These facts disclose that regardless of his condition before leaving Jerome he was not intoxicated when he left the summit and was last seen alive by anyone except Kirkpatrick, and whether after that he drank at all or, if so, enough to produce intoxication no one can say. It is claimed, however, that the empty bottle by his side and his actions in lying down in the snow as he did furnish ample basis for holding that he imbibed so excessively as to benumb his faculties, but the evidence nowhere discloses that the bottle then contained sufficient whisky to bring about this result; and besides, the fact that he pulled pine boughs from the trees near by to make his bed and that burned papers were found lying about him showed that he was following the instincts of a freezing rather than those of an intoxicated man. One whose faculties are so deadened from intoxication as to render him unable to take care of himself would, the testimony of Dr. Sweek discloses, make no effort to save or help himself but merely drop or fall to the ground. If, however, he did drink liquor excessively at that time he evidently did so thinking, as many people do and Dr. Sweek testified to be true, that it would temporarily stimulate and enable him to make the best of the desperate situation in which he was placed. And this being true, he would not be subject to the charge that he had abandoned his employment, and in no other way could the fact that he was intoxicated bar the right of his dependents to compensation.

It should be kept in mind that the Compensation Act of this state, unlike that of nearly two-thirds of the states of the Union, does not make intoxication, or wilful misconduct which some authorities say includes intoxication, any more than it does careless or negligent acts, a bar to compensation. It provides, sections 1421 and 1426, Revised Code of 1928, that "every employee . . . who is injured, and the dependents of every such employee who is killed, by accident arising out of and in the course of his employment, wheresoever such injury has occurred, unless purposely self-inflicted, shall be entitled to receive . . . such compensation." The only noncompensable injury in this state, therefore, is one purposely self-inflicted by the workman and under no condition can intoxication come within this class, unless it is brought about for the purpose of producing an injury or death, or, in other words, with the aim of committing suicide or doing himself serious bodily harm. However, any employee, who drinks intoxicating liquor to such an extent that he can no longer follow his employment, abandons it and is not entitled to compensation for an injury received while in that condition because in that event the accident causing the injury would not arise out of and in the course of his employment.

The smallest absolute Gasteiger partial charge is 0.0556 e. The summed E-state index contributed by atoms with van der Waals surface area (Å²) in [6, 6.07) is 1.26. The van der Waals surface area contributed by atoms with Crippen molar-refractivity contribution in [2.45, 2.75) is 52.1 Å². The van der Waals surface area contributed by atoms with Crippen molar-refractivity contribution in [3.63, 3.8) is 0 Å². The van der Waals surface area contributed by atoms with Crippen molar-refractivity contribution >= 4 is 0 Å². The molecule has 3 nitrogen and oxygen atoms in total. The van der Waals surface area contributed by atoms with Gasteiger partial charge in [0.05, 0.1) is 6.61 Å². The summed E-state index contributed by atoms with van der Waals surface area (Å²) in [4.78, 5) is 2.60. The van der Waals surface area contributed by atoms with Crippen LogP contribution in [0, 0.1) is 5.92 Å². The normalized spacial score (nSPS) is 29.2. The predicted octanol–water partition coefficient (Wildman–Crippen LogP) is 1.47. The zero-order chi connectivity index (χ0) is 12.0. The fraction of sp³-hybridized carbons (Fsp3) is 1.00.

The record, as we view it, shows conclusively that Kirkpatrick as the agent of the Alabam's Freight Company employed King to make the trip to Mingus Mountain, that in doing so he acted within the scope of his authority, that the accident resulting in his death, freezing, arose out of and in the course of his employment and was not due to intoxication.

The award denying compensation is set aside.

ROSS and LOCKWOOD, JJ., concur.

Summaries of

King v. Alabam's Freight Co.

Supreme Court of Arizona
Apr 30, 1931
38 Ariz. 205 (Ariz. 1931)

holding intoxication or wilful misconduct no bar to workers' compensation unless employee imbibed to such an extent that he could not follow employment and therefore effectively abandoned it

Summary of this case from Grammatico v. Industrial Commission

In King v. Alabam's Freight Co. (1931), 38 Ariz. 205, 298 P. 634, the worker was discovered frozen to death with an empty bottle which had contained whisky by his side.

Summary of this case from Phelps v. Positive Action Tool Co.
Case details for

King v. Alabam's Freight Co.

Case Details


Court:Supreme Court of Arizona

Date published: Apr 30, 1931


38 Ariz. 205 (Ariz. 1931)
298 P. 634